The Basics:

Half should be a mild, easy melting cheese then add some more mature cheese to get the flavour you want.

Mature cheese does not melt as well so you have to have a "melt-ier" cheese.

Buying a big block of raclette well in advance and keeping it a while to "age" it, it is a good way to get stronger fondue without losing "melt-iness".

In Switzerland the blends are based around Gruyere and/or Raclette, with Appenzeller, Vacherin Fribourgeois, Tilsiter or even Emmental in the mix. The classic "moitié-moitié" if half Gruyere half Vacherin Fribourgeois (100% my terroir of origin - Joelle).

The "Fondue au Vacherin" is 100% vacherin fribourgeois. It is trickier to make - it needs to be kept at a lower temperature and is usually made with milk and not wine, as too much alcohool would remain in the dish otherwise.

In Savoie the blends will focus on Beaufort with Raclette or Tomme de Savoie. In other parts of France, Comté is the default.




The traditional recipes just says to rub the inside of the fondue pot with a clove of garlic. We don't do this, as it is not enough garlic and gives you stinky hands!

we add chopped slivers of garlic to the fondue and enjoy "hunting" for the little garlic bits when eating the fondue.

Bind it!

A binding agent like corn starch helps the fondue "stay" smooth. Otherwise, you are relying on the stirring work of the diners to keep it all smooth. In Switzerland, corn starch is a staple, usually the Maizena brand.
if it doesn't bind - can happen if the cheese is too dry/old, or if the temperature fluctuates widely - a tiny amount of acidity (dash of lemon, vinegar, mild mustard) can often help

A Crust's a Must

Losing part or all of your bread means you buy the next bottle...

The bread must not be too crumbly or too soft. And it must have crust. You don't just dip the bread in the cheese, you are actively stirring the fondue with your bread on the end of your fondue fork. Without any crust the bread would fall apart and get lost in the fondue. In the UK, you can usually trust the good old "French Stick" and not much else.

Not enough Fondue?

You can't really just add more cheese and wine at the table - though you could take it back to the kitchen and add wine and cheese and make a new batch of fondue on top of the end of the last one.

What you can do is break and egg or two in a bowl (depending how much cheese is left), then pour them into the fondue pan, scramble it with the forks so it cooks a little, then eat it with the bread dipped in it. Not fondue anymore, but quite tasty.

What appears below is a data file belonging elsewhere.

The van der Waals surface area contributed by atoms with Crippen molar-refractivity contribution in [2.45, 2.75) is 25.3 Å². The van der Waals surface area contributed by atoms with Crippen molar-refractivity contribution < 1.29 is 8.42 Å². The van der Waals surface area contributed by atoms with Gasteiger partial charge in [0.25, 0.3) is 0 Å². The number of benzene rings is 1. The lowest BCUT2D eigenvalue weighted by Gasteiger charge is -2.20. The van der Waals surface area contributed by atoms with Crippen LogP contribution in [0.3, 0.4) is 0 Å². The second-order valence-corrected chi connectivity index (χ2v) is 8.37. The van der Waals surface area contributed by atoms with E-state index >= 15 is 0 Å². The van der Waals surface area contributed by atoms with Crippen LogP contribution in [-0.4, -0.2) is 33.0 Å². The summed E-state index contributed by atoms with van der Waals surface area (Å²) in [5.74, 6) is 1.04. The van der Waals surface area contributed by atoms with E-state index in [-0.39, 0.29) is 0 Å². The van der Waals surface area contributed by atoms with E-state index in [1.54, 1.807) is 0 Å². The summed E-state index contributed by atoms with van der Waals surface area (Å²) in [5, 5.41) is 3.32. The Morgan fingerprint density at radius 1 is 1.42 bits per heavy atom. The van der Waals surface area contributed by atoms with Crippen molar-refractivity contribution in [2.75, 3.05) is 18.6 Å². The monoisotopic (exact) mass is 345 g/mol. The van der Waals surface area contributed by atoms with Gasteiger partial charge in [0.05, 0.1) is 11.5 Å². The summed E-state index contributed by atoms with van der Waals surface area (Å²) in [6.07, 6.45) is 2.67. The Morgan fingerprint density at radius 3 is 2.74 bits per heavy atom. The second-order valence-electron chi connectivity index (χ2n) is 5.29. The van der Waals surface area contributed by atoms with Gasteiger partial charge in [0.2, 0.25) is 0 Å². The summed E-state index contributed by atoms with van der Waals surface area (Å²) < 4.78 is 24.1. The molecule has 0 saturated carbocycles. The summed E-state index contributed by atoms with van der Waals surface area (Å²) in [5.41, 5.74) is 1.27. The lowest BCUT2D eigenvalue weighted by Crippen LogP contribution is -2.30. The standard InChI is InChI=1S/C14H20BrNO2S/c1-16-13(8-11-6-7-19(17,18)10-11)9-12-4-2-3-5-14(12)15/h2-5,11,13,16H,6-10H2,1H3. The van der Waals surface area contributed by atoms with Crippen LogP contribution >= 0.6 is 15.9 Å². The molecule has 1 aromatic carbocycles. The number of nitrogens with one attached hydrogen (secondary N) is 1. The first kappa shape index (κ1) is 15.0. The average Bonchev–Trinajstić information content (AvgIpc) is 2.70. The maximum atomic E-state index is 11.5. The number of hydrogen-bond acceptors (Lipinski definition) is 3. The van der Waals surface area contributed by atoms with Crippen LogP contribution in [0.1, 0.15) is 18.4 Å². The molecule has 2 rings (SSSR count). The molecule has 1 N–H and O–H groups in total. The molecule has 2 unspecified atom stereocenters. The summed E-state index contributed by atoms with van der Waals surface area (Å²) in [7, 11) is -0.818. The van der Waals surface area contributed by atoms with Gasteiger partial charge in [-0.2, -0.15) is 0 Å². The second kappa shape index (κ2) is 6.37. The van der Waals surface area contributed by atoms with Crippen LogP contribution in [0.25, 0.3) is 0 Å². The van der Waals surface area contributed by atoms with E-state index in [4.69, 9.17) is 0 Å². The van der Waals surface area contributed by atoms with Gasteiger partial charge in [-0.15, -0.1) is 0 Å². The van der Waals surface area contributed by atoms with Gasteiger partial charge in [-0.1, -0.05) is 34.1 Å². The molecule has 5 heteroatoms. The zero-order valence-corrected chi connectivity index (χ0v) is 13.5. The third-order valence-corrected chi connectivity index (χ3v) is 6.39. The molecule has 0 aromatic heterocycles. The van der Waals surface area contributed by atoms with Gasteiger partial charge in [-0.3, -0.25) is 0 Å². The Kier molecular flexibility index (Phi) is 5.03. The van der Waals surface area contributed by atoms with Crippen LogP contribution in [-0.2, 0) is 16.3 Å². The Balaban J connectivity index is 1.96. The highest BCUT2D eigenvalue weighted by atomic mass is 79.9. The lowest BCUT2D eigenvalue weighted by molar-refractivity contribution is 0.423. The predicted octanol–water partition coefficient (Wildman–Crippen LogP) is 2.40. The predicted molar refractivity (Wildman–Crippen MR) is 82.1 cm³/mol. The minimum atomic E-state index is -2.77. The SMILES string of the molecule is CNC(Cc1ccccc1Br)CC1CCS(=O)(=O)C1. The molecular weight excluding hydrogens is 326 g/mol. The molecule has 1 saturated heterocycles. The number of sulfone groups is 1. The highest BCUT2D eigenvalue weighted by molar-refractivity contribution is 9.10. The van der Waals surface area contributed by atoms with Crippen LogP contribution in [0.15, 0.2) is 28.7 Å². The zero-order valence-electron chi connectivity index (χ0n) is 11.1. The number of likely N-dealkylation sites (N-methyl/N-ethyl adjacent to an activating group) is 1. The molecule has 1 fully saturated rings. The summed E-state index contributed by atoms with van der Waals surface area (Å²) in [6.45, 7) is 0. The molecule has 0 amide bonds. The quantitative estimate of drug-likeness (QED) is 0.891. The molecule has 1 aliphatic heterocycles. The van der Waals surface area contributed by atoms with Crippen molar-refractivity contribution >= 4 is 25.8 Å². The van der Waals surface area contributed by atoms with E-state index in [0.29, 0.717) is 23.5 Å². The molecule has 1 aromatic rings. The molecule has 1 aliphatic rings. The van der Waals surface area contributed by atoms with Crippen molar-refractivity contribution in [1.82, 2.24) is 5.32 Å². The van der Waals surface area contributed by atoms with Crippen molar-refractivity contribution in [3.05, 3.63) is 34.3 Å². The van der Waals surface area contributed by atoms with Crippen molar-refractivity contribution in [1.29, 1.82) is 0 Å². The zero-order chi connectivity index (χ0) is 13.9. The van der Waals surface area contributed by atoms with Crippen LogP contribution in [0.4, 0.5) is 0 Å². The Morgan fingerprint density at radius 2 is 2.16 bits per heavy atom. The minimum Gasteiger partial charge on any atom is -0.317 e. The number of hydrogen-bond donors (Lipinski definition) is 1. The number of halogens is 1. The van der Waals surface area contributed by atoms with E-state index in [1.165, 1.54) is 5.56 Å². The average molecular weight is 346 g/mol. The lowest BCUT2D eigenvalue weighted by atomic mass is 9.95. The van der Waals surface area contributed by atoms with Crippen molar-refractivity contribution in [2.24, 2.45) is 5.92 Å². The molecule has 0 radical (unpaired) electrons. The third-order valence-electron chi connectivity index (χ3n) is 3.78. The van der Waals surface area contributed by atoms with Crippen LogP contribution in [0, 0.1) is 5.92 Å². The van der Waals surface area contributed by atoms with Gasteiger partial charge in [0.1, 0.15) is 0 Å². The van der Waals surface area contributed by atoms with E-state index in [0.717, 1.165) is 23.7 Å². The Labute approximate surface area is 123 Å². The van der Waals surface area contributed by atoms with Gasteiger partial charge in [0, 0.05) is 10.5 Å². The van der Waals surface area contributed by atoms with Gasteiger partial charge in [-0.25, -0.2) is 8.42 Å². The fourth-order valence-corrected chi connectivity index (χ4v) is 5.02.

Leftover Fondue?

Fondue can be slowly reheated, with a little extra wine, cheese and starch to rebind. It can be worth "breaking it up" with the fondue forks before, rather than leaving it all as 1 mass.

Making Fondue For a Crowd

If you are going to make several fondues in parallel, make them together in one pan and then split the liquid fondue across all the fondue pots at the end. Remember to warm the pots first.
You need a long spoon/stick to stir all the way to the bottom!


Fondue is a heavy meal, and people often overindulge. As a result, many "urban legends" have been creating about what can make fondue more digestible

- A tiny dash of Sodium bicarbonate just at the end can make it fluff up. This supposedly aids digestion. It's traditional, all Swiss have some just for that purpose, but, just like the "don't drink cold water" rule, I don't think it really does anything.

cold water. Drinking cold water supposedly makes the cheese "block up" in a way tea or wine or kirsch doesn't. This is of course not true, and every few years some clever students devise another research project to have lots of free Fondue nights by testing this claim. A similar claim is made about ice cream as a post fondue dessert

- kirsch. It might be traditiona to drink a bit of Kirsh or other white spirits with Fondue, or dip the bread in Kirsch before putting it in the pan, but it won't help you digest it better either, sorry.

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Traditional fondue cookers use little dish burners which burn spirit. In Switzerland, we use what we call "Burning Alcohol". In the UK, this is called methylated spirits.

Be careful with these, as a spill from a burning burner can set a tablecloth on fire. Also, never refill them while hot, as this could catch fire while you pour.

If you run out of flame, don't refill. Everyone needs to hurry up eating ;)

There are also "paste" insets available - these are safer and fairly easily changed should you run out.

If you don't have a fondue burner a "camping gas" burner could do just fine, although a bit clunky. 

If cook fondue a lot, you can now buy gas burners - they do cost quite a bit more up front, though.